-Graffiti Clubs
    -The Importance of Style
    -Style Wars
    The Second Generation
    -Graffiti in the Market Place
    -Graffiti and the Transit Authority
    The End of the Grafitti Era
    B-Boying and Breaking
    -Comparing the Martial Art and the Dance
    African American Roots of Breakdancing
    -Tap Dancing
    -Jitterbug and Dance Contests
    -James Brown
    B-Boy, Breakin' and Breakdancing
    -Kool Herc's Contribution
    -The Term "B-Boy"
    Listening Guide: Give It Up or Turnit A Loose."
    Listening Guide: Listening to Jimmy Castor Bunch:"It's Just Begun."
    -The Foundational Years: 1974-1977
    -Latinos Contribute to the Dance Form: 1976-1977
    -Hitting the Clubs
    B-boying as Performance Spectacle
    West Coast Style
    4. Rap's African and African American Cultural Roots
    Rap's Pop Culture Roots
    African Roots of Rap as Oral Expression: The Jeli Tradition
    Storytelling Genres
    -Boasting (Praising Oneself)
    -Playing the Dozens/Signifyin'
    African American Girl Culture
    MC Battles
    5. Old School DJs and MCs
    The First Wave: DJs and the Early Party Scene
    DJ Kool Herc
    -Herc's Blueprints
    Competition and the Ensuing DJ Battle Culture
    Afrika Bambaataa
    Grandmaster Flash
    -"Quick Mix Theory>" and other DJ Techniques
    The Founding Fathers' Contributions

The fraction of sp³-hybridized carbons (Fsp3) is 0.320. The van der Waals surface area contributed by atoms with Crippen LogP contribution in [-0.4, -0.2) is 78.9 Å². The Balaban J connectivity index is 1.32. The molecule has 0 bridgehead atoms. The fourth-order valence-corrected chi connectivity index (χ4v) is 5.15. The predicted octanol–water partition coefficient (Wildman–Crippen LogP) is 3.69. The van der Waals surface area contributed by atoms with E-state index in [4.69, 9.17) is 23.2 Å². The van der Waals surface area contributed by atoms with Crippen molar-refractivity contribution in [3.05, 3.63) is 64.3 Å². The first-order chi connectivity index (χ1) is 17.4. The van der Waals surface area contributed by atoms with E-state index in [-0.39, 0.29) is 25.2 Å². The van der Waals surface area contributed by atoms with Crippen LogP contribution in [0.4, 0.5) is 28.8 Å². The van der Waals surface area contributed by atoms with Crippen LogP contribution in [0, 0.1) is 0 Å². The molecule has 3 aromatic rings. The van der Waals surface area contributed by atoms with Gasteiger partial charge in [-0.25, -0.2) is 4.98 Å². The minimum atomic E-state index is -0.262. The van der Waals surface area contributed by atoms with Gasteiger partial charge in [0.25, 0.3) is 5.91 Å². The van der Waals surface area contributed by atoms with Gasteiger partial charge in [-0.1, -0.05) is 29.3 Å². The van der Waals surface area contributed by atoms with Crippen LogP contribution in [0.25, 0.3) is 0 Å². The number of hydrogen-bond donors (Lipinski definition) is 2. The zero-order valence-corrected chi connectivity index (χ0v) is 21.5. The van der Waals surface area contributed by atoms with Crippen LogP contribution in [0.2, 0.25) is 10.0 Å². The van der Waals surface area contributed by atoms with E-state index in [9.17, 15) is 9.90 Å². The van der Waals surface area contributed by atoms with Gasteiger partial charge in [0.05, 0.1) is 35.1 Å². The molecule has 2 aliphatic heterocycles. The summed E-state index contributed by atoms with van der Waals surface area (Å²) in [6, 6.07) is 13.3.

The Role of the DJ
    -"Digging the Crates": [Re]searching for the Perfect Beat
    -Techniques and Gear
    -Sources for Beats: Funk
    The DJ Needs an MC
    -The MC Emerges
    -DJs Overshadowed by their MCs
    The Hip Hop Name
    The Second Wave: "Rapper's Delight" Changes Everything
    Listening Guide: Listening to the Sugarhill Gang: "Rapper's Delight"
    The New Guard: Early Commercial Old School Rap
    Listening Guide: Listening to Grandmaster Flash and the Furious Five: "The
    Crossing-over: The New Wave Connection
    New Technologies and New Experimentation
    6. The Golden Era
    From Old School to New School: Concept of Rappin'
    Second Generation of Rappers
    New School Innovations
    A Survey of New School Styles and Themes (1980s-1990s)
    -Rap-Rock Fusion: The Emergence of Run-D.M.C. and the Beastie Boys
    Listening Guide: Listening to Run-D.M.C.: "Rock Box."
    -Response Rap/Dis Rap: Putting Beef on Wax
    -Rap Ballads
    -Feminist Themes
    Listening Guide: Listening to LL Cool J: "I Need Love"
    Listening Guide: Listening to Queen Latifah: "Ladies First"
    -Novelty/Humorous Rap
    -Freestyle: a.k.a. Latino Hip Hop
    Listening Guide: Listening to Nayobe: "Please Don't Go"
    -Hardcore Rap
    -Dirty/Booty Rap
    Rap: Just A fad?
    7. Hardcore: "Message Rap" and "Gangsta Rap"
    Hardcore Rap
    Flashback: "The Message" That Almost Didn't Happen
    Lyrical Referencing: Sister Souljah
    Visual References and Message Rap
    Political Empowerment: Public Enemy
    Listening Guide: Listening to Public Enemy: "Burn Hollywood Burn"
    From Cultural Movement to Political Movement to Popular Movement
    Popular Movement